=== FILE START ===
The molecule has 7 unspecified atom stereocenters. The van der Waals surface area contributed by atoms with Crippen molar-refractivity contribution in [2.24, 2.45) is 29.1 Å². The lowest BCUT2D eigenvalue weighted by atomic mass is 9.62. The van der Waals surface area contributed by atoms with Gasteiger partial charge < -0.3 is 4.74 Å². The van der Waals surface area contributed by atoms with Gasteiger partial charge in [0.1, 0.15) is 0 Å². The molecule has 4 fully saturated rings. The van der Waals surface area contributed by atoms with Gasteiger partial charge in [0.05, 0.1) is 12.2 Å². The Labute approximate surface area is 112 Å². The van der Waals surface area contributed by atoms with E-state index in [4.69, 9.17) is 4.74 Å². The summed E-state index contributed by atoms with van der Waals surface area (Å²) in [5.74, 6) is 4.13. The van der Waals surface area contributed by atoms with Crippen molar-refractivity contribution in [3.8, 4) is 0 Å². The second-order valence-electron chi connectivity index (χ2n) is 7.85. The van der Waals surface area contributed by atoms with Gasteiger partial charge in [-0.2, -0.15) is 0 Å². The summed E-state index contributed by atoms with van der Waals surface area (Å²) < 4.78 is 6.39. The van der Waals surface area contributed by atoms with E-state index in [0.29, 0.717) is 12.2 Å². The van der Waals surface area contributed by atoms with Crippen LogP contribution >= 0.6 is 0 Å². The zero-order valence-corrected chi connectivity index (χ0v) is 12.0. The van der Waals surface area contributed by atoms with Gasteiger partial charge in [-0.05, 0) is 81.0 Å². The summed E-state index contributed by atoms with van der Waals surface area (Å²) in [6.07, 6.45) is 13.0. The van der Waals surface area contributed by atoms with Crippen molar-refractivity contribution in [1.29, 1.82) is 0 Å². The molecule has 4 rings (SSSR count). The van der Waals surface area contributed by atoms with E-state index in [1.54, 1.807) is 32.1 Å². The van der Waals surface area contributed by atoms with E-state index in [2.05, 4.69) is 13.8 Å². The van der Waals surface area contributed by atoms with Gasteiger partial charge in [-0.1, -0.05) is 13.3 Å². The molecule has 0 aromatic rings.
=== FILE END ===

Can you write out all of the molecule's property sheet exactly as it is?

The molecule has 7 unspecified atom stereocenters. The van der Waals surface area contributed by atoms with Crippen molar-refractivity contribution in [2.24, 2.45) is 29.1 Å². The lowest BCUT2D eigenvalue weighted by atomic mass is 9.62. The van der Waals surface area contributed by atoms with Gasteiger partial charge < -0.3 is 4.74 Å². The van der Waals surface area contributed by atoms with Gasteiger partial charge in [0.1, 0.15) is 0 Å². The molecule has 4 fully saturated rings. The van der Waals surface area contributed by atoms with Gasteiger partial charge in [0.05, 0.1) is 12.2 Å². The Labute approximate surface area is 112 Å². The van der Waals surface area contributed by atoms with E-state index in [4.69, 9.17) is 4.74 Å². The summed E-state index contributed by atoms with van der Waals surface area (Å²) in [5.74, 6) is 4.13. The van der Waals surface area contributed by atoms with Crippen molar-refractivity contribution in [3.8, 4) is 0 Å². The second-order valence-electron chi connectivity index (χ2n) is 7.85. The van der Waals surface area contributed by atoms with Gasteiger partial charge in [-0.2, -0.15) is 0 Å². The summed E-state index contributed by atoms with van der Waals surface area (Å²) < 4.78 is 6.39. The van der Waals surface area contributed by atoms with E-state index in [0.29, 0.717) is 12.2 Å². The van der Waals surface area contributed by atoms with Crippen LogP contribution >= 0.6 is 0 Å². The zero-order valence-corrected chi connectivity index (χ0v) is 12.0. The van der Waals surface area contributed by atoms with Gasteiger partial charge in [-0.05, 0) is 81.0 Å². The summed E-state index contributed by atoms with van der Waals surface area (Å²) in [6.07, 6.45) is 13.0. The van der Waals surface area contributed by atoms with Crippen molar-refractivity contribution in [1.29, 1.82) is 0 Å². The molecule has 4 rings (SSSR count). The van der Waals surface area contributed by atoms with E-state index in [1.54, 1.807) is 32.1 Å². The van der Waals surface area contributed by atoms with E-state index in [2.05, 4.69) is 13.8 Å². The van der Waals surface area contributed by atoms with Gasteiger partial charge in [-0.1, -0.05) is 13.3 Å². The molecule has 0 aromatic rings.